In the Name of Science
I had been truly excited about the initiative I took up to comprehend and discuss the nature of an overarching reality, of which we are part, by the way of science. And although a credible number of individuals showed a true enthusiasm, I found myself somewhat dumbfounded on the prospect of seeing only a modest chunk of aficionados. I was imagining an abounding passion.
The renderings of science are often seen to be niche based. We are very familiar with reconciling mathematics and physics, although mostly for the dependency of formulating the physicality. Not them as interchangeable truths of an all-encompassing phenomenon, offering discrete ways to see a larger picture of reality. The situation is worse between other academic disciplines, such as physical sciences, biology, medicine, psychology, philosophy, even consciousness. As if they are all discrete independent truths, and not belong to an all-sweeping single phenomenon.
The niche based tightness often run between sub-disciplines of a subject too, where two interpretations from different sub-divisions are seen as independent pieces of information, and not as two aspects of the very same game. A good example to highlight this is the observed of quantum physics and cosmology. Worst still is the belief that the way we perceive the universe directly isn’t a part of the whole game, or that resides beyond the texture of science.
Having a niche appears to be more about marking boundaries rather than gathering their deft pitches toward seeing a bigger picture of an all-encompassing truth. Indeed, specialized scientific branches progress to benefit in health, better life and world order, but in not taking an overarching view, beyond specific boundaries, an along-the-way picture that emerges only from the voice of science as a whole, gets compromised.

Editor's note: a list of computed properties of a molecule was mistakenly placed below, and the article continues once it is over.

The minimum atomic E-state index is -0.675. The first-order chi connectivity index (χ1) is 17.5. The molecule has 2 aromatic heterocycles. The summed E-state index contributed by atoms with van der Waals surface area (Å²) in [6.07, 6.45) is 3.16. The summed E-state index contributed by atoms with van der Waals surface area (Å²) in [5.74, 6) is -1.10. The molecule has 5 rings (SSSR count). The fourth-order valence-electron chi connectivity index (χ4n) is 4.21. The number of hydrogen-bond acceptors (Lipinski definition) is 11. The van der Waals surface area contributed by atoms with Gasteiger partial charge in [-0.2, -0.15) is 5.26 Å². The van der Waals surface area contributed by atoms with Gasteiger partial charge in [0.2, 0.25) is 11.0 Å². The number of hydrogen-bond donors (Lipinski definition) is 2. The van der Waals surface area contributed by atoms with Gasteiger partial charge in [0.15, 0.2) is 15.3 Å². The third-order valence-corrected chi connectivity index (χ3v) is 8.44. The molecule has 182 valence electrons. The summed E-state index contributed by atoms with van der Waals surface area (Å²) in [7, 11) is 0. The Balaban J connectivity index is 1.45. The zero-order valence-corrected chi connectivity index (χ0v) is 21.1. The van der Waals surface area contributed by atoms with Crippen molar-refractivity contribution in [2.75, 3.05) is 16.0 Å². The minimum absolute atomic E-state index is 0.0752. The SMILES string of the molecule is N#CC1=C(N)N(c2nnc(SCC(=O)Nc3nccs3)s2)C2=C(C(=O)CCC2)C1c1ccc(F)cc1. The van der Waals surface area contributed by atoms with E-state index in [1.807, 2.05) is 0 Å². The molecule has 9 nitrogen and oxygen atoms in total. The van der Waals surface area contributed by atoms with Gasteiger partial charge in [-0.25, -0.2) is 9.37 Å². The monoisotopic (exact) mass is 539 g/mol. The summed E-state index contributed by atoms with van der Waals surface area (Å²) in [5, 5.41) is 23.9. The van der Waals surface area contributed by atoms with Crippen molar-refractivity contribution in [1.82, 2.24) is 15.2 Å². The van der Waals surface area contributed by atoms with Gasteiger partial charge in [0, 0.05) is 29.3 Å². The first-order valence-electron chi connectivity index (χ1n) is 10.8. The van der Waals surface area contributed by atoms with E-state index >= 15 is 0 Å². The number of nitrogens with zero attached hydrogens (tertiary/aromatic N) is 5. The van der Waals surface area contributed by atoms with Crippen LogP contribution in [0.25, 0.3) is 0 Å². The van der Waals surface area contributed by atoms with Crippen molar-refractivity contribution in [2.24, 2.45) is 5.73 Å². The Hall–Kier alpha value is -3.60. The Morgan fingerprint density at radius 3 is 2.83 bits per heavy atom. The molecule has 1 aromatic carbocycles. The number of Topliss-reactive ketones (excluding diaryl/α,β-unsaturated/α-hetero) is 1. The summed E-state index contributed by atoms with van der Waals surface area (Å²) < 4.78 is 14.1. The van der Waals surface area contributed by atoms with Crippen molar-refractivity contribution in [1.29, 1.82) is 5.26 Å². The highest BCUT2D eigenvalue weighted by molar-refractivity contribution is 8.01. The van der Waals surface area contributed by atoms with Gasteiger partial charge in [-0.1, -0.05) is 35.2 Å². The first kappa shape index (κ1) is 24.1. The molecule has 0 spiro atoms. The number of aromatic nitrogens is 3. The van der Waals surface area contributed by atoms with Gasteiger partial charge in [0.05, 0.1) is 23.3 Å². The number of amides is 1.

Joining methodic alcoves toward grasping the truest tapestry just for the sake of science is slightly different, decisive nonetheless—also leisurely for many of us. So getting back to the original point- why aren’t we seeing a teeming pool of us hungry to sense the deepest order of the universe just as a pure knowledge. Here is what you will find interesting.
A survey shows that the subjects on which the top 100 most cited research papers are perched are biological techniques, bioinformatics, phylogenetics, statistics, density functional theory and crystallography. Not Albert Einstein’s relativity, or big bang, or quantum field, or mathematical symmetry and groups, all of which contributed immensely toward understanding the nature of universe, just as pure information on the fundamentals.
I felt very sympathetic to what the last paragraph of the survey article conveys. Here it is verbatim:
Still, there is one powerful lesson for researchers, notes Peter Moore, a chemist at Yale University in New Haven, Connecticut. “If citations are what you want,” he says, “devising a method that makes it possible for people to do the experiments they want at all, or more easily, will get you a lot further than, say, discovering the secret of the universe.”
Practical issues and way to a comfortable life, and ease at work are all great causes. The bare beauty and grandeur the universe would still lure many of us to assimilate and ponder the underlying trueness of the infinite and infinitesimal.
So I am not altogether surprised by a smaller crew on board, who cravingly seek the subtleties of the universe just for the heck of it.
Will be back soon.